The Woodstock Players are now an established force in the Hudson Valley with a reputation for producing innovative drama. This month they are bringing a production of Beckett’s Endgame to The Byrdcliffe Theater in Woodstock for six performances and to Saugerties Performing Arts Factory (SPAF) in Saugerties for one performance.
Second only to Waiting for Godot, Samuel Beckett’s one-act play, Endgame, is the most frequently performed of his works. Hudson Valley theatergoers — and Beckett enthusiasts and theatergoers from wider afield — will have a new opportunity to see this modern classic in a humorous, faithful version by The Woodstock Players. Their production features Carey Harrison and Mik Horowitz as Hamm and his servant, Clov, and David Smilow and Sara Chodoff as Hamm’s parents, Nagg and Nell. The director, Andrea Cunliffe, is a longtime student and servant of Beckett’s plays, and brings to Endgame a lifetime of theatrical experience, much of it focused on Beckett’s works. Audiences can expect both the devoted attention to the text and its copious directions that the author himself notoriously demanded, and the kind of spirited wit and delivery that local theatergoers have come to expect from Mik Horowitz, and more recently from Carey Harrison, seen in his own play, Magus, and in David Mamet’s American Buffalo, both Woodstock Players productions. Their Endgame will be opening Friday September 7 at The Byrdcliffe Theater, playing that weekend and the following weekend at 8 on Friday and Saturday and at 5 on Sunday, before moving to Saugerties’ new SPAF performing space for one night only, on Friday September 21st. at 8 PM.
Endgame was written ten years after Waiting For Godot, a play which took five years to reach the stage and, when it did, startled audiences with its mixture of black humor and cosmic despair. Like Godot, Endgame was written in French, a language Beckett found even more expressive than his native English, and one that he had studied at Trinity College in his native city of Dublin and in which he acquired fluency from decades of residence in Paris. Before its debut in Paris, Waiting For Godot was first performed in London — in French! It’s hard to imagine a play premiering in the UK in French now. Indeed, when Beckett translated the play himself and it reached the English-speaking stage in English, it might just as well have been in French for all the baffled audiences made of it. It wasn’t until a performance of Waiting For Godot at San Quentin prison that the play found an audience of inmates who understood the play perfectly: a tale of human beings trapped in a repetitive cycle of day after identical day, waiting for a release that never comes. By the time Beckett wrote Endgame, also in French and then in the author’s own translation, Waiting For Godot was finding a wider following.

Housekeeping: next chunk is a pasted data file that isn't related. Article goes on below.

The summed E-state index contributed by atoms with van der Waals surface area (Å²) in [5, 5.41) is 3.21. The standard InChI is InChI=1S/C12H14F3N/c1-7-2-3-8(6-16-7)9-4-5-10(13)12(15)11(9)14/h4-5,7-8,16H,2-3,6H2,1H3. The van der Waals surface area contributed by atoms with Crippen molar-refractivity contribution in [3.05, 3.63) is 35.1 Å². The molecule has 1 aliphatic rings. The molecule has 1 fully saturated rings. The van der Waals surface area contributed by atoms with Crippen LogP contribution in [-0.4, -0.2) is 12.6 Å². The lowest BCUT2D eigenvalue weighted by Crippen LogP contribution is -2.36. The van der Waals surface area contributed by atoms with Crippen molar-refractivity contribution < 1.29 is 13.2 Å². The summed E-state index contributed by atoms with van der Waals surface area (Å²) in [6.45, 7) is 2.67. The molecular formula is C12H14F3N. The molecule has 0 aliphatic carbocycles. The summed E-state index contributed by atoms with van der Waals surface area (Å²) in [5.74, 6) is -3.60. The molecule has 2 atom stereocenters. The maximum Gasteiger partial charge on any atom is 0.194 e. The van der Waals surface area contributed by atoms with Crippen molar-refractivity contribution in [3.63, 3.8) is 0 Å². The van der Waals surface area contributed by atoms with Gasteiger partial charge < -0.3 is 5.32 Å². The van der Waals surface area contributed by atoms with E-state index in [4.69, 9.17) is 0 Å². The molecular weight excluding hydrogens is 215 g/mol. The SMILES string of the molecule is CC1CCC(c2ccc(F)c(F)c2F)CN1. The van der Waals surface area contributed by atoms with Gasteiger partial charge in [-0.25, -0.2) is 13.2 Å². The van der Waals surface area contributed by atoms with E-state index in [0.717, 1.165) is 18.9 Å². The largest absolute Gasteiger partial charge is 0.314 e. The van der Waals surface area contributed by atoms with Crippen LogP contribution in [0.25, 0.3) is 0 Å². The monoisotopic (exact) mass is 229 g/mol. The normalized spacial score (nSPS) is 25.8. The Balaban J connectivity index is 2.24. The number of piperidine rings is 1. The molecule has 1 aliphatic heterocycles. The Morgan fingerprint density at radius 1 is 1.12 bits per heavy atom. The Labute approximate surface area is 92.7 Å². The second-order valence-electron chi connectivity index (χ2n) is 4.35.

Endgame takes place in a different landscape from the bleak terrain of Godot. Now Beckett’s characters have withdrawn into a refuge, in order to survive. The world around Beckett had changed since 1947, and the despair that many felt when contemplating the human condition after the most educated nation on earth has conceived of the death camps, and brought them into reality, gave way to the threat of nuclear war: a threat not just of terminal boredom and frustration, as in Godot, but of extinction. The busy construction of nuclear shelters appears to have inspired Samuel Beckett to speculate about the fate of those who survived in such a shelter, as their supplies ran out, and the world outside the shelter offered no hope of renewed life.
The cast of characters in Endgame revisits two of the figures in Waiting For Godot, the landowner Pozzo and his slave Lucky. In Endgame these representative types are the chief characters, Hamm and Clov: they are the master and servant who have retreated into a shelter but find themselves cornered there. Hence the title: it’s the endgame, as in the conclusion of a game of chess. There are few moves left.
Like Pozzo and Lucky in Godot, Hamm and Clov are reminiscent of Irish history: the Anglo-Irish master and his Irish servant. They evoke, too, every master and servant, locked into co-dependency, struggling to escape. Will Clov make good his longing to leave the refuge, even at the cost of his life? On this tension the play suspends cadenzas of Beckettian wit and acknowledgement of our common fate: ‘The end is in the beginning and yet we go on,’ says Hamm. It’s Beckett’s central motif. Doomed to live, fated to die, unable to cease — what’s left for us but to laugh at our own enslavement? Happily for Beckett’s audiences, our majestic author finds humor in us and for us at every turn, as he holds up a mirror to our deepest selves — to the human condition itself.
The Byrdcliffe Theater is two miles uphill from the village of Woodstock in the historic Byrdcliffe Artists’ Colony. For directions to the Byrdcliffe Theater, search maps for 380 Upper Byrdcliffe Rd, Woodstock, NY 12498
Show runs from September 7 – 16, Fridays and Saturdays at 8 PM Sundays at 5 PM at The Byrdcliffe Theater. And on September 21 at 8 PM at Saugerties Performing Arts Factory (SPAF), 169 Ulster Ave (Rte. 212) in Saugerties. Sunday performances end with a Q & A with the director and actors.
The tickets for Endgame are $15, one price for all – cash or checks only at the door please. This production is not suitable for children under 14.
For reservations, call 845.901.2893 or contact the Woodstock Players via their website:
rehearsal photos courtesy, The Woodstock Players